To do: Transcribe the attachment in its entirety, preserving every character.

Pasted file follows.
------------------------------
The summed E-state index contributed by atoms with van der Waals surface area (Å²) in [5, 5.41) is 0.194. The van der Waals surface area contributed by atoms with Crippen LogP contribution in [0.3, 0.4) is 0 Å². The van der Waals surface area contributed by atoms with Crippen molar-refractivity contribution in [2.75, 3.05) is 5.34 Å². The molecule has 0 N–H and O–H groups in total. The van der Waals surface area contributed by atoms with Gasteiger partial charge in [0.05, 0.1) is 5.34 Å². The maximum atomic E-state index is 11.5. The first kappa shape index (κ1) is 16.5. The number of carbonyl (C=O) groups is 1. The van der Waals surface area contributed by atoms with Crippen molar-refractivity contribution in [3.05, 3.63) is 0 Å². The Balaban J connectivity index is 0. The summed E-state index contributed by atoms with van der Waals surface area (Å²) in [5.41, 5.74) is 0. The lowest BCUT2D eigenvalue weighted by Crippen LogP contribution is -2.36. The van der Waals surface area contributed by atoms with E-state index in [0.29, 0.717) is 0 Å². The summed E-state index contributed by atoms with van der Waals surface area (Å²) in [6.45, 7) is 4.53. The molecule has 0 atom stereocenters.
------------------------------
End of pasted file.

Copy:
The summed E-state index contributed by atoms with van der Waals surface area (Å²) in [5, 5.41) is 0.194. The van der Waals surface area contributed by atoms with Crippen LogP contribution in [0.3, 0.4) is 0 Å². The van der Waals surface area contributed by atoms with Crippen molar-refractivity contribution in [2.75, 3.05) is 5.34 Å². The molecule has 0 N–H and O–H groups in total. The van der Waals surface area contributed by atoms with Gasteiger partial charge in [0.05, 0.1) is 5.34 Å². The maximum atomic E-state index is 11.5. The first kappa shape index (κ1) is 16.5. The number of carbonyl (C=O) groups is 1. The van der Waals surface area contributed by atoms with Crippen molar-refractivity contribution in [3.05, 3.63) is 0 Å². The Balaban J connectivity index is 0. The summed E-state index contributed by atoms with van der Waals surface area (Å²) in [5.41, 5.74) is 0. The lowest BCUT2D eigenvalue weighted by Crippen LogP contribution is -2.36. The van der Waals surface area contributed by atoms with E-state index in [0.29, 0.717) is 0 Å². The summed E-state index contributed by atoms with van der Waals surface area (Å²) in [6.45, 7) is 4.53. The molecule has 0 atom stereocenters.